1. Hiatus
2. RIP, Satoru Iwata
3. Let there be Robot Battles
4. Regarding pixel art!
5. 16-bit Star Wars
6. Goodbye, Spock.
7. James Randi Retires
8. More Star Wars on GOG
9. gives you DOS Games
10. Ralph Baer, RIP.
1. Quickie: Impressions June 2014
2. Quickie: Penny Arcade Episode 3
3. Quickie: The Amazing Spider-Man
4. Quickie: Transformers: Fall of Cybertron
5. Quickie: Prototype 2
6. Quickie: Microsoft Kinect
7. Quickie: X-Men Destiny
8. Spider-Man: Edge of Time
9. Quickie: Transformers Dark of the Moon
10. Quickie: Borderlands GOTY
1. Musings 45: Penny Arcade and The Gripping Hand
2. Movie Review: Pacific Rim
3. Movie Review: Wreck-It Ralph
4. Glide Wrapper Repository
5. Movie Review: Winnie The Pooh
6. Musings 44: PC Gaming? Maybe it's on Life Support
7. Video Games Live 2009
8. Movie Review: District 9
9. Musings: Stardock, DRM, and Gamers' Rights
10. Musings: How DRM Hurts PC Gaming
Main Menu

X-bit labs
The Tech Zone
Twin Galaxies


 Log in Problems?
 New User? Sign Up!

Reviewed: Hitman: Codename 47
Publisher: Eidos
Required System: Pentium II 300, 64MB RAM, 3D Video Card w/ 3Dfx Glide or Direct3D support, Windows 9x, 400MB hard drive space.
Overall Rating:
Author: David Avila, Date: March 16th 2001
Page: 1

The First Person genre is one in which many games have been through. Starting with the classics such as Doom and Wolfenstein 3d, this genre has improved in terms of game play and the most obvious being the graphics. Today's games require more strategy and force you to think harder than ever before, even Unreal Tournament forces you to think as its relentless AI Bots pound you into a bloody pulp. Other games such as Rogue Spear and SWAT 3 force gamers to think more, they have to know who to shoot and when to shoot relying on tactics to get the job done. Thief had a completely different approach to tackling the FPS genre. It relied on stealth and covert ops rather than going in with guns blazing. Thus, the thinking shooter is born. Separating itself from the classic shoot-em up games, the thinking shooter forced gamers to use their brains as well as their guns to get through different situations. Enter Hitman, which attempts combining both genres in a balanced manner. Gamers were given the option to complete a level stealthily or go in guns blazing each method having its own ups and downs. Combining both genres is a risky situation, but Hitman pulled it off nicely.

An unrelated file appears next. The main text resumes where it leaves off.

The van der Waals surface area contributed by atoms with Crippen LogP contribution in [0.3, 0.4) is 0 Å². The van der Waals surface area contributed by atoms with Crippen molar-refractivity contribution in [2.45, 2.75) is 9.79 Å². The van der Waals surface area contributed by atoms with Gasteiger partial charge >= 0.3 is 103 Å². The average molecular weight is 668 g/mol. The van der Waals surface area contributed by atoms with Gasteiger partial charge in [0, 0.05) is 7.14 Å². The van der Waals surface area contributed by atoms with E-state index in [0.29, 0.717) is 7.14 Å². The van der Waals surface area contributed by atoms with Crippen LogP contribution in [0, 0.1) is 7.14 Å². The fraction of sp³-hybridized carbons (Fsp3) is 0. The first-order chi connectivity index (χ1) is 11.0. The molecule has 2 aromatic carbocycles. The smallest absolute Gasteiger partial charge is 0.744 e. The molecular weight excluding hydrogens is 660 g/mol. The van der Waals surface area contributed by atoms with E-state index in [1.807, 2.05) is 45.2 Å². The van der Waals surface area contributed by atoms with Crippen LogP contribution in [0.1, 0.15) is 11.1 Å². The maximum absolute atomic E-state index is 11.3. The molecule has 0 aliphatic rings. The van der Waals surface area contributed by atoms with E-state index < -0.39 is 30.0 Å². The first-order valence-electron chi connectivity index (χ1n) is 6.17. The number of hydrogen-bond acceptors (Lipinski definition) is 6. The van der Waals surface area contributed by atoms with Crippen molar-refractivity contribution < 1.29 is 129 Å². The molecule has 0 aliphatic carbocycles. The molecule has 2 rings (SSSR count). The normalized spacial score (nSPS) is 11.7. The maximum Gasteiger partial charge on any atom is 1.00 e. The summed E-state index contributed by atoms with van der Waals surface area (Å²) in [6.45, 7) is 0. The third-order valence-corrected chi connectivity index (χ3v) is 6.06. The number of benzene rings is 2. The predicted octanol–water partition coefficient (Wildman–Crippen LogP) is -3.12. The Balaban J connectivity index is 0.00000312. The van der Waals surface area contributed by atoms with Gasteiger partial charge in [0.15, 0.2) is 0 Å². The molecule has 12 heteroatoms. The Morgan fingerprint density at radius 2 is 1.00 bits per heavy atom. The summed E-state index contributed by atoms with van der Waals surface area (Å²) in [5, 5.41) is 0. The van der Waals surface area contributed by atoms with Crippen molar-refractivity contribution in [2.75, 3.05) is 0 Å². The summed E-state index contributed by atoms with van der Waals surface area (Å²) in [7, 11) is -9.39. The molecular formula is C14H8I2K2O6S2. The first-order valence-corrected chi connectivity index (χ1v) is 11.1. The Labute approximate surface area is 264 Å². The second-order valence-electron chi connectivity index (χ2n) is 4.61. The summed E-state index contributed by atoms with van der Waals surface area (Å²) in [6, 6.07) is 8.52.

In Hitman the gamer assumes the role, of well, a Hitman. You go by the 'name' of 47 and are assigned a series of tasks, which eventually lead up to the big mission. As the game begins players will find themselves strapped to a table with a monotonous voice speaking to them over some sort of intercom. As our Hitman gets up and checks out his surroundings the voice then proceeds to give him directions. This is where the first level and the training mission begin for our Hitman. Players will be guided though a series of sections covering all the most all the aspects you will need to accomplish your goals. The player will find everything here he/she needs to get themselves acquainted with the game including, an obstacle course, close range combat, gun training, target range, and finally a little run-in with two live opponents. This is all a very good thing as people will not just be thrust into the mean world of the Hitman, but instead they will be able to get used to the controls and all the basic knowledge they will need to survive their task at hand.

Go To: [ Previous | Next | Home ]
Jump to Page: [ 1 | 2 | 3 | 4 | 5 | Screenshots ]

Added:  Friday, March 16, 2001
Reviewer:  David Avila
Page: 1/6

 1 2 3 4 5 6   Next (2/6) Next

[ Back to reviews index ]

Home :: Share Your Story
Site contents copyright Glide Underground.
Want to syndicate our news? Hook in to our RSS Feed.